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Red, White and Blue Fourth of July Beaded Necklace Pattern

Embellished Chevron Stitch


This lacy necklace uses size 11/0 round seed beads and a slightly modified version of the beading technique called chevron stitch. It's a fun pattern for beginners and creates a pretty net of beadwork that lies softly against the skin.

1. Gather Your Materials

Completed 4th of July beaded necklace
The completed 4th of July necklace.

You'll need the following beads and supplies to make a necklace that is about 16 inches long, not including the length of your clasp.


  • About 527 (4.6 grams) red size 11/0 round Japanese seed beads (R)

  • About 357 (3.1 grams) white size 11/0 round Japanese seed beads (W)

  • About 442 (3.9 grams) blue size 11/0 round Japanese seed beads (B)

I used Miyuki brand seed beads in silver-lined flame red, opaque white, and color-lined crystal deep ocean blue. Because manufacturers change their designer colors over time, I recommend using whichever red, white, and blue beads you like and can easily find.

The bold capital letters above are the bead key for this pattern. Learn more about the terms and annotations used in beading patterns.

Beading Supplies

  • Size 10 beading needle

  • Size D or 6-pound beading thread (I used white FireLine)

  • Thread cutter (beading scissors for softer thread, such as Nymo, or wire cutters for tougher thread, such as FireLine)

  • Your kit of other essential beading suppplies

  • A ready-made clasp and two jump rings in your choice of finishes (I used a lobster clasp, a figure eight connector, and two jump rings)

  • Two pairs of chain nose pliers (for attaching the clasp)

2. Create the First Beaded End Loop

Beaded end loop
Needle passing back through the first B, and the completed loop.

Cut a length of beading thread that is as long as you feel comfortable working with. I used an arms' span length. Thread the needle for single-strand beadweaving.

Pour small piles of all three colors of beads onto your beading mat or into a beading dish.

Use the needle to pick up 8B, and slide those beads down to about six inches from the end of the thread. Reverse direction and pass the needle back through the very first B that you picked up. Hold that B between your fingers and pull the thread taut to create a beaded loop.

Tie a square knot to secure the loop.

3. Make the First Chevron Stitch

First beaded chevron stitch
Completing the first stitch.

Pick up 1W, 1R, 1B, 2W, 1R, 4B, 1R, and 2W. Slide all of those beads down against the beaded loop.

Hold the first 1B between your finger and thumb, and pass the needle back up through that bead in the opposite direction. Pull the thread taut.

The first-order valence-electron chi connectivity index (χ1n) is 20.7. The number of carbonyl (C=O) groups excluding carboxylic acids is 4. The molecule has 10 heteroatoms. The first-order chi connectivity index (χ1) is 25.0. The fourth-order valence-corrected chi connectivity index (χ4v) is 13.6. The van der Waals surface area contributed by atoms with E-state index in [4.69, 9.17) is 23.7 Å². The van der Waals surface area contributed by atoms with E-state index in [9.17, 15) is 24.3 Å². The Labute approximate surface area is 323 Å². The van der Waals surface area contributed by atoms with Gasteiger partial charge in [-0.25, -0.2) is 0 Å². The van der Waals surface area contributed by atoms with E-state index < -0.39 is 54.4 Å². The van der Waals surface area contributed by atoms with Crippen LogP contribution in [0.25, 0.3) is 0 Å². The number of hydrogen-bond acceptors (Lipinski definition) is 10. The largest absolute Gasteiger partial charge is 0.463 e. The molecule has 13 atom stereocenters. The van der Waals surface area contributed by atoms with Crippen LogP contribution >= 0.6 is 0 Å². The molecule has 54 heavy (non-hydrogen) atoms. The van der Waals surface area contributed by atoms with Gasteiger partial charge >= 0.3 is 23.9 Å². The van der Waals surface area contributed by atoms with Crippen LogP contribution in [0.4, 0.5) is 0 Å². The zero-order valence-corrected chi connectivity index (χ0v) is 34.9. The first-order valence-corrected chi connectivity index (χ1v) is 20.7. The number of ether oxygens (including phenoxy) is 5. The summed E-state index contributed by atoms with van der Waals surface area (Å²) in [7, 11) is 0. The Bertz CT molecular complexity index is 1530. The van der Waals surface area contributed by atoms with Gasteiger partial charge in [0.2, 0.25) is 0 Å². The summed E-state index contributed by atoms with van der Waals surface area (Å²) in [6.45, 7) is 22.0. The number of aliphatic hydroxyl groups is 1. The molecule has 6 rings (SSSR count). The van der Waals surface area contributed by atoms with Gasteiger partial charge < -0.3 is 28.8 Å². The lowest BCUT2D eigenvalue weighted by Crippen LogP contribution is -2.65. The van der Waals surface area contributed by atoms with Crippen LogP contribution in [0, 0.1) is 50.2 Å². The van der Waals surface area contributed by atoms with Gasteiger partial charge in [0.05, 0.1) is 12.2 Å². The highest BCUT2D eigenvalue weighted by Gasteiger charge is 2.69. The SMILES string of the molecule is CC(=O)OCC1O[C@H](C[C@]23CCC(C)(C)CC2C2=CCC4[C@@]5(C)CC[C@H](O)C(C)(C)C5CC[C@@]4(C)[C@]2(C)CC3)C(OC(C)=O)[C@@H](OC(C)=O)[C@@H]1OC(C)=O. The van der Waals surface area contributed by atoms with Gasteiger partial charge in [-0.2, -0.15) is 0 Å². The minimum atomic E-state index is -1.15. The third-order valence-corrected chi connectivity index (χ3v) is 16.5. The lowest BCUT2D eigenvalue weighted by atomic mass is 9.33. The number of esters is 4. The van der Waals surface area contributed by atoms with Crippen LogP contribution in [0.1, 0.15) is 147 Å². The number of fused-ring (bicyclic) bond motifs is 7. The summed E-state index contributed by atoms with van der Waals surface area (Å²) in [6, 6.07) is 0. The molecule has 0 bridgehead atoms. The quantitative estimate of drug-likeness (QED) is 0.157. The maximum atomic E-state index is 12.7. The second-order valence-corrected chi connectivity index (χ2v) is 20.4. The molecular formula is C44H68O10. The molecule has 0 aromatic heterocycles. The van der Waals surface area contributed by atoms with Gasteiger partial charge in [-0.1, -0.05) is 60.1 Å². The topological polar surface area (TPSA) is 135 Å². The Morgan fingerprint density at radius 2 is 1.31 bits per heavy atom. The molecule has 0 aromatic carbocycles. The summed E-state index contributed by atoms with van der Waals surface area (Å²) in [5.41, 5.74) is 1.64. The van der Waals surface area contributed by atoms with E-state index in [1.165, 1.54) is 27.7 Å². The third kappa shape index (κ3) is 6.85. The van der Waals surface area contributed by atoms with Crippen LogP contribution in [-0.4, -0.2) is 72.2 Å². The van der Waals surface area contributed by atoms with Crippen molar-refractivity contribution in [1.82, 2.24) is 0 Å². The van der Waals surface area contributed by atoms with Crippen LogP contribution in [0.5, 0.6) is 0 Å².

4. Make the Second Chevron Stitch

The second chevron stitch completed
The second chevron stitch completed.

Pick up 3R, 1B, and 2W and slide them all the way down. While holding the beads between your finger and thumb, pass the needle down through the second 1B that you picked up in the previous stitch. Pull the thread taut again.

5. Make the Picot for the Next Stitch

The first beaded picot
The first picot.

The next stitch will be embellished with a tiny picot at the bottom.

Pick up 2B, 1W, and 3R, and slide them all the way down.

Hold the 1W between your finger and thumb, and pass the needle back up through it. Pull the thread taut to create a tiny loop of three red beads (this is the picot).

Adjust the thread tension as needed so that as little thread shows between beads as possible.

6. Complete the Next Stitch

The next Chevron stitch completed
The next stitch completed.

Pick up 2B, 1R, and 2W, and slide them all the way down. Pass up through the 1B at the top of the beadwork, and pull the thread taut.

7. Keep Stitching

More beaded chevron stitches
The pattern and thread path for making more stitches.

From this point on, you repeat the pattern of chevron stitches that you just completed. Please click on the image on the left to see the thread path.

If you get to the point where you only have six to eight inches of thread remaining, start a new length of thread.

8. Make the Second End Loop

The second beaded end loop
The second beaded end loop.

Finish your beadwork with a stitch that does not have a picot. Then pick up 1R, 1W, and 8B. Reverse direction and pass back through the first B in the 8B. Pull the thread taut.

Weave-in the thread by sewing back into the beadwork and making occasional half-hitch knots along the way. To minimize the amount of thread that shows between beads, be sure to follow the path of the existing thread (the reverse of the path shown in the diagram for step 7).

When you feel confident that the thread is secure, trim it close to the beadwork.

Thread the needle on the thread tail that you left at the beginning of the necklace, and use the same technique to weave it into the beadwork.

9. Attach a Clasp

The completed necklace with a clasp.
The completed necklace with a clasp.

With your beadwork complete and thread tails woven in, you can now use pliers to attach your ready-made clasp to the end loops.

Enjoy your new necklace! If you like this chevron stitch technique, you can also try this pattern using different color palettes.

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